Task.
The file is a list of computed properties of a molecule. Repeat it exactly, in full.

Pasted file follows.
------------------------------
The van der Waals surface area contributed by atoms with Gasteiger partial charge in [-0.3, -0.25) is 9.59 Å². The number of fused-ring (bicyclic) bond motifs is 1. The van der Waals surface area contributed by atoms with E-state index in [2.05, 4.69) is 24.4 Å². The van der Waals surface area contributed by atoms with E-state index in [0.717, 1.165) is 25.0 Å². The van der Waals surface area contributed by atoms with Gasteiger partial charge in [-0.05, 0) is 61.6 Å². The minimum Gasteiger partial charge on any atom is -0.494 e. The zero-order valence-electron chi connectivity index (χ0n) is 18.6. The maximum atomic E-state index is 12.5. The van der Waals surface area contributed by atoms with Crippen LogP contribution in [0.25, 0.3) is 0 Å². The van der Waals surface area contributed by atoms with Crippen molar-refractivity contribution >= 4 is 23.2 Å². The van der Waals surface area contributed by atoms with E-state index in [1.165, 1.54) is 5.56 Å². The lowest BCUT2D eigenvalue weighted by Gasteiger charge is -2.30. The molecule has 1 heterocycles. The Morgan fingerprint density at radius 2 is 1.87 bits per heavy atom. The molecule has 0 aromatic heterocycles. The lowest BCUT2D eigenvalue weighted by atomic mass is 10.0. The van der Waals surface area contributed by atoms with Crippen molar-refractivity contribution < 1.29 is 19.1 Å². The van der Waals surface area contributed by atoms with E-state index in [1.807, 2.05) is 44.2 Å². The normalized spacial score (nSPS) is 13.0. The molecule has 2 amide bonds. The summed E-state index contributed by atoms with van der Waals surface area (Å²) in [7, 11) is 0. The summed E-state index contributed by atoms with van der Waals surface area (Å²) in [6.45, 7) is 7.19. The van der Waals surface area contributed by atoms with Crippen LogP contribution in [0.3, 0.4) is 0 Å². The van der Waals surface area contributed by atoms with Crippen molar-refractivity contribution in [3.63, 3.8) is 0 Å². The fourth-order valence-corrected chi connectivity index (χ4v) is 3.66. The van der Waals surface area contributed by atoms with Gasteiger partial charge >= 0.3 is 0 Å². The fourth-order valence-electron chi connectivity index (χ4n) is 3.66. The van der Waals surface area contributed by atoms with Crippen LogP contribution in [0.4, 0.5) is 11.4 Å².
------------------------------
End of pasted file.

The van der Waals surface area contributed by atoms with Gasteiger partial charge in [-0.3, -0.25) is 9.59 Å². The number of fused-ring (bicyclic) bond motifs is 1. The van der Waals surface area contributed by atoms with E-state index in [2.05, 4.69) is 24.4 Å². The van der Waals surface area contributed by atoms with E-state index in [0.717, 1.165) is 25.0 Å². The van der Waals surface area contributed by atoms with Gasteiger partial charge in [-0.05, 0) is 61.6 Å². The minimum Gasteiger partial charge on any atom is -0.494 e. The zero-order valence-electron chi connectivity index (χ0n) is 18.6. The maximum atomic E-state index is 12.5. The van der Waals surface area contributed by atoms with Crippen LogP contribution in [0.25, 0.3) is 0 Å². The van der Waals surface area contributed by atoms with Crippen molar-refractivity contribution >= 4 is 23.2 Å². The van der Waals surface area contributed by atoms with E-state index in [1.165, 1.54) is 5.56 Å². The lowest BCUT2D eigenvalue weighted by Gasteiger charge is -2.30. The molecule has 1 heterocycles. The Morgan fingerprint density at radius 2 is 1.87 bits per heavy atom. The molecule has 0 aromatic heterocycles. The lowest BCUT2D eigenvalue weighted by atomic mass is 10.0. The van der Waals surface area contributed by atoms with Crippen molar-refractivity contribution < 1.29 is 19.1 Å². The van der Waals surface area contributed by atoms with E-state index in [1.807, 2.05) is 44.2 Å². The normalized spacial score (nSPS) is 13.0. The molecule has 2 amide bonds. The summed E-state index contributed by atoms with van der Waals surface area (Å²) in [7, 11) is 0. The summed E-state index contributed by atoms with van der Waals surface area (Å²) in [6.45, 7) is 7.19. The van der Waals surface area contributed by atoms with Crippen LogP contribution in [0.3, 0.4) is 0 Å². The van der Waals surface area contributed by atoms with Crippen molar-refractivity contribution in [3.63, 3.8) is 0 Å². The fourth-order valence-corrected chi connectivity index (χ4v) is 3.66. The van der Waals surface area contributed by atoms with Gasteiger partial charge >= 0.3 is 0 Å². The fourth-order valence-electron chi connectivity index (χ4n) is 3.66. The van der Waals surface area contributed by atoms with Crippen LogP contribution in [0.4, 0.5) is 11.4 Å².